Permanent cover cropping with reduced tillage increased resiliency of wine grape vineyards to climate change
Majority of California’s vineyards rely on supplemental irrigation to overcome abiotic stressors. In the context of climate change, increases in growing season temperatures and crop evapotranspiration pose a risk to adaptation of viticulture to climate change. Vineyard cover crops may mitigate soil erosion and preserve water resources; but there is a lack of information on how they contribute to vineyard resiliency under tillage systems. The aim of this study was to identify the optimum combination of cover crop sand tillage without adversely affecting productivity while preserving plant water status. Two experiments in two contrasting climatic regions were conducted with two cover crops, including a permanent short stature grass (P. bulbosa hybrid), barley (Hordeum spp), and resident vegetation under till vs. no-till systems in a Ruby Cabernet (V. vinifera spp.) (Fresno) and a Cabernet Sauvingon (Napa) vineyard. Results indicated that permanent grass under no-till preserved plant available water until E-L stage 17. Consequently, net carbon assimilation of the permanent grass under no-till system was enhanced compared to those with barley and resident vegetation. On the other hand, the barley under no-till system reduced grapevine net carbon assimilation during berry ripening that led to lower content of nonstructural carbohydrates in shoots at dormancy. Components of yield and berry composition including flavonoid profile at either site were not adversely affected by factors studied. Switching to a permanent cover crop under a no-till system also provided a 9% and 3% benefit in cultural practices costs in Fresno and Napa, respectively. The results of this work provides fundamental information to growers in preserving resiliency of vineyard systems in hot and warm climate regions under context of climate change.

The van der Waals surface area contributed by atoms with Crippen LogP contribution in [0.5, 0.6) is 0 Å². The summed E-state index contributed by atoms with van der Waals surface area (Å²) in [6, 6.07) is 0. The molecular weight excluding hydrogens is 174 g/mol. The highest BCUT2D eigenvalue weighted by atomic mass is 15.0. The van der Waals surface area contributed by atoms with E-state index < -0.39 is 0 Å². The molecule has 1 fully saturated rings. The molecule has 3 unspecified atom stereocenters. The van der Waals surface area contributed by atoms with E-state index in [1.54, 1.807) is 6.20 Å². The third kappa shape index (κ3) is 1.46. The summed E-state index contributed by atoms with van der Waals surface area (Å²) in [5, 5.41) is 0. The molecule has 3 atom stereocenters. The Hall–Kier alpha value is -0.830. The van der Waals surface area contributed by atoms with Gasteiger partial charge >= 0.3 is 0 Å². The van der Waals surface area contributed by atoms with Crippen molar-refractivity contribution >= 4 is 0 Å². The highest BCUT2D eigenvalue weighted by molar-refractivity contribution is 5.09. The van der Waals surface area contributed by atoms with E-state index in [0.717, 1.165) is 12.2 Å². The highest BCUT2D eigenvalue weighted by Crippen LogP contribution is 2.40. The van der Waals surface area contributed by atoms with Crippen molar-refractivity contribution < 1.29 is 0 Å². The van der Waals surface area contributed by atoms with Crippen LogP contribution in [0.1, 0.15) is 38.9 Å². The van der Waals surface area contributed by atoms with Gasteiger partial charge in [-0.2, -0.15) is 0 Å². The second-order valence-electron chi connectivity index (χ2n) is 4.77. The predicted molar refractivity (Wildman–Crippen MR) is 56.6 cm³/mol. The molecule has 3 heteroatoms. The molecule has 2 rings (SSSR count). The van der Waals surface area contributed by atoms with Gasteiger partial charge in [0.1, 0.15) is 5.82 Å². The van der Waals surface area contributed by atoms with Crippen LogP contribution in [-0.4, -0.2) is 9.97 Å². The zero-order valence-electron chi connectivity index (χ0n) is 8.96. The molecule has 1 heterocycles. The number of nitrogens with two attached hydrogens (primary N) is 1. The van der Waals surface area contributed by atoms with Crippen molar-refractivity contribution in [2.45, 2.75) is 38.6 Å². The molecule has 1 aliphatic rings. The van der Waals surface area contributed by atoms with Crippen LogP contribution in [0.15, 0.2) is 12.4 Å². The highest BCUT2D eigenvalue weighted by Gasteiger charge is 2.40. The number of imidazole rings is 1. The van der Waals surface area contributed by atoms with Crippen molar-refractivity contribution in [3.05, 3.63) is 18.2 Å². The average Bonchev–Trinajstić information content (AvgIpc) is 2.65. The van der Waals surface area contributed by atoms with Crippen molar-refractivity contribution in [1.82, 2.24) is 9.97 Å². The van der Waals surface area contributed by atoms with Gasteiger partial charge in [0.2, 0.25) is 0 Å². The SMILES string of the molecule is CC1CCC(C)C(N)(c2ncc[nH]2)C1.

Issue: Terclim 2022
Department of Viticulture and Enology, University of California, Davis, USA
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cover crops, tillage, cultivation, climate change, soil health